"Relatively speaking, healthcare agencies don’t have big risk appetites for awards, unlike their mainstream counterparts. So, after great persuasion, we managed to get an approval to send just one entry to Cannes Lions. And bingo, it hit the mark! The campaign went on to win an Abby Gold and was even published in the Archive magazine. It was the first time a healthcare agency had gone so far. It was also our answer to many people, inside and outside of healthcare, who thought it offers less scope for creativity," he remembers.
Having spent over six years in healthcare, Sarvesh by then had built up a great partnership with his art partner Dinesh Ghosalkar. Sarvesh heard the same thing from many people - that he should move to mainline as soon as possible. He met many a people, some of whom who liked his work, some who didn't have enough faith in his capacity to switch to mainstream.
"Honestly, I was never worried. I had found a fabulous mentor in Rajesh Rai. Working with him instilled self-belief that my process of cracking a campaign was right, and mainstream is nothing but a change in media," he answers.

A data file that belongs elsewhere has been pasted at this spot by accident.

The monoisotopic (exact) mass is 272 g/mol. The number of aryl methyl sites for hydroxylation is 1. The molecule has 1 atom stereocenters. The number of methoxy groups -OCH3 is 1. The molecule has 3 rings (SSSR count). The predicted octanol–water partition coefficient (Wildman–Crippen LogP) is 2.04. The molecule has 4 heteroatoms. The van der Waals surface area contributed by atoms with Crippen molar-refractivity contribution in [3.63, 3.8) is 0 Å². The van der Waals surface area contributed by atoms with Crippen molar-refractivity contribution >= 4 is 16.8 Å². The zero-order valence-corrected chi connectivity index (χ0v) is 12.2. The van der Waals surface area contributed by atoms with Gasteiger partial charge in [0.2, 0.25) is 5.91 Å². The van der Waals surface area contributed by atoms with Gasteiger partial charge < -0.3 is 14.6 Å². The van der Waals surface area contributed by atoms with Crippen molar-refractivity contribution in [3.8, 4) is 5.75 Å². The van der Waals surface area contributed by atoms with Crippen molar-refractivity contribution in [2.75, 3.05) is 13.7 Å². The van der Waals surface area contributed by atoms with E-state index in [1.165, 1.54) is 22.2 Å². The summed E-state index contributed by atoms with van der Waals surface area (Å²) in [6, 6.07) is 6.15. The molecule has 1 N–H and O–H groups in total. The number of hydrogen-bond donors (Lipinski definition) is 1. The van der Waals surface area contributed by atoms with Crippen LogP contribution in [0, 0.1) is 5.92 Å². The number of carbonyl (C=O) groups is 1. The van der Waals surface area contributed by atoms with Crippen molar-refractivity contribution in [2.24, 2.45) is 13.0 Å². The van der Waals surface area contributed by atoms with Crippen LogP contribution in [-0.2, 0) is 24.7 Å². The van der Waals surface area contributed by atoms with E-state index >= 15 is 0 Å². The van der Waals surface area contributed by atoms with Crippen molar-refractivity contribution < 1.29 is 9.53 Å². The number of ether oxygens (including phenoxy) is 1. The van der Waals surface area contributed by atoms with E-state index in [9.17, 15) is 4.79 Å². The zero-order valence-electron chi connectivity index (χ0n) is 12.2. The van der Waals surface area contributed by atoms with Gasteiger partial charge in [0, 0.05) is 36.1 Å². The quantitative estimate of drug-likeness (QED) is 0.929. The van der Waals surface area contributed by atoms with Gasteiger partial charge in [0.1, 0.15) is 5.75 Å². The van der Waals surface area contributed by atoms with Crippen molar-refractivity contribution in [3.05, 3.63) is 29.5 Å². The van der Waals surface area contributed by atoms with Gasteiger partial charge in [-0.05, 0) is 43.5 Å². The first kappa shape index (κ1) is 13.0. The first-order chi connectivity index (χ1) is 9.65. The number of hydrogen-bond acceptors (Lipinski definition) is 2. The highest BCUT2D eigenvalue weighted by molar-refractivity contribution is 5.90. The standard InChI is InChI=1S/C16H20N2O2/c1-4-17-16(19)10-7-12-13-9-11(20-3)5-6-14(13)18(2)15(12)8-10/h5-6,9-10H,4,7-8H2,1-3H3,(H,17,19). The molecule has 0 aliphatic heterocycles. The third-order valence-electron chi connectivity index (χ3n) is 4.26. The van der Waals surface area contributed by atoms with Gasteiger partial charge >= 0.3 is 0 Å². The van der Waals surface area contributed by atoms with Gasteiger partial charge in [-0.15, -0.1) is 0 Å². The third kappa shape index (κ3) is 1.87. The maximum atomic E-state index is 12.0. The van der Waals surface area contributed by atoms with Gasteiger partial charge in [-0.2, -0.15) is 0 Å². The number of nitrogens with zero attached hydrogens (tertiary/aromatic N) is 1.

After meeting Raghu Bhat, he joined Scarecrow in 2010. Sarvesh was the first senior level hire for the agency where he has worked on big accounts, won awards, led teams and worked in close quarters with Raghu and Manish Bhatt.
According to Sarvesh, Scarecrow's USP lies in its culture. The agency makes an effort to understand every client's real world business problems and offer solutions which often go beyond just TV, radio and print media. That, he feels, is the reason why the agency has won and retained so many accounts. He fondly calls it his 'zip file of experience' where he has changed his learning curve.
"It is an open feast for those hungry to do good work. Today, we have brands in almost every category and opportunities are plenty. This means there is no time for non-productive things like politics. It is a lateral floor, where the junior-most person has direct access to the senior-most, including the founders."